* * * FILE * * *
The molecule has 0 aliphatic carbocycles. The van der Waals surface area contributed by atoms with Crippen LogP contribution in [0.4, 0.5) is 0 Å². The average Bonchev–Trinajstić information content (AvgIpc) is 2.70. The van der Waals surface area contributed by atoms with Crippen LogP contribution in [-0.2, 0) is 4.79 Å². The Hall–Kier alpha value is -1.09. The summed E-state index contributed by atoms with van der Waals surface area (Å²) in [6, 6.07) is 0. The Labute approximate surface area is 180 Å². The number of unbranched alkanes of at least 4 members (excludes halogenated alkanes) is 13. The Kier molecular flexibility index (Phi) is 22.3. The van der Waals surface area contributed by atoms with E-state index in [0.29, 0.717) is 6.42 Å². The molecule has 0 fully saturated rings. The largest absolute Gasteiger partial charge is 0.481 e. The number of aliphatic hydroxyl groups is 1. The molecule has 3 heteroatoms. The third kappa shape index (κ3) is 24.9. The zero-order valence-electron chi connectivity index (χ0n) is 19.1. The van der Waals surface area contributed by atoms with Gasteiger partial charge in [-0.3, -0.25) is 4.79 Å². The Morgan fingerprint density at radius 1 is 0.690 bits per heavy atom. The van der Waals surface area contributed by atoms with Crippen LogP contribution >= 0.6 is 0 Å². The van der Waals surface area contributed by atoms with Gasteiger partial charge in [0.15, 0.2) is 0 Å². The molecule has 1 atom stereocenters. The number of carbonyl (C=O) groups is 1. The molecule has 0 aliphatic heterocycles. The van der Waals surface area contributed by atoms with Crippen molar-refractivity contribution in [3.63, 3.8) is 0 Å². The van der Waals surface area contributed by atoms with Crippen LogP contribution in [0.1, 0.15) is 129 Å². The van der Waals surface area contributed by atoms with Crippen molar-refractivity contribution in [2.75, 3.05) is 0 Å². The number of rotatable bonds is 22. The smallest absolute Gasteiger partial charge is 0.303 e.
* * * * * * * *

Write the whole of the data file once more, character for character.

The molecule has 0 aliphatic carbocycles. The van der Waals surface area contributed by atoms with Crippen LogP contribution in [0.4, 0.5) is 0 Å². The average Bonchev–Trinajstić information content (AvgIpc) is 2.70. The van der Waals surface area contributed by atoms with Crippen LogP contribution in [-0.2, 0) is 4.79 Å². The Hall–Kier alpha value is -1.09. The summed E-state index contributed by atoms with van der Waals surface area (Å²) in [6, 6.07) is 0. The Labute approximate surface area is 180 Å². The number of unbranched alkanes of at least 4 members (excludes halogenated alkanes) is 13. The Kier molecular flexibility index (Phi) is 22.3. The van der Waals surface area contributed by atoms with E-state index in [0.29, 0.717) is 6.42 Å². The molecule has 0 fully saturated rings. The largest absolute Gasteiger partial charge is 0.481 e. The number of aliphatic hydroxyl groups is 1. The molecule has 3 heteroatoms. The third kappa shape index (κ3) is 24.9. The zero-order valence-electron chi connectivity index (χ0n) is 19.1. The van der Waals surface area contributed by atoms with Gasteiger partial charge in [-0.3, -0.25) is 4.79 Å². The Morgan fingerprint density at radius 1 is 0.690 bits per heavy atom. The van der Waals surface area contributed by atoms with Crippen LogP contribution >= 0.6 is 0 Å². The van der Waals surface area contributed by atoms with Gasteiger partial charge in [0.15, 0.2) is 0 Å². The molecule has 1 atom stereocenters. The number of carbonyl (C=O) groups is 1. The molecule has 0 aliphatic heterocycles. The van der Waals surface area contributed by atoms with Crippen molar-refractivity contribution in [3.63, 3.8) is 0 Å². The van der Waals surface area contributed by atoms with Crippen LogP contribution in [0.1, 0.15) is 129 Å². The van der Waals surface area contributed by atoms with Crippen molar-refractivity contribution in [2.75, 3.05) is 0 Å². The number of rotatable bonds is 22. The smallest absolute Gasteiger partial charge is 0.303 e.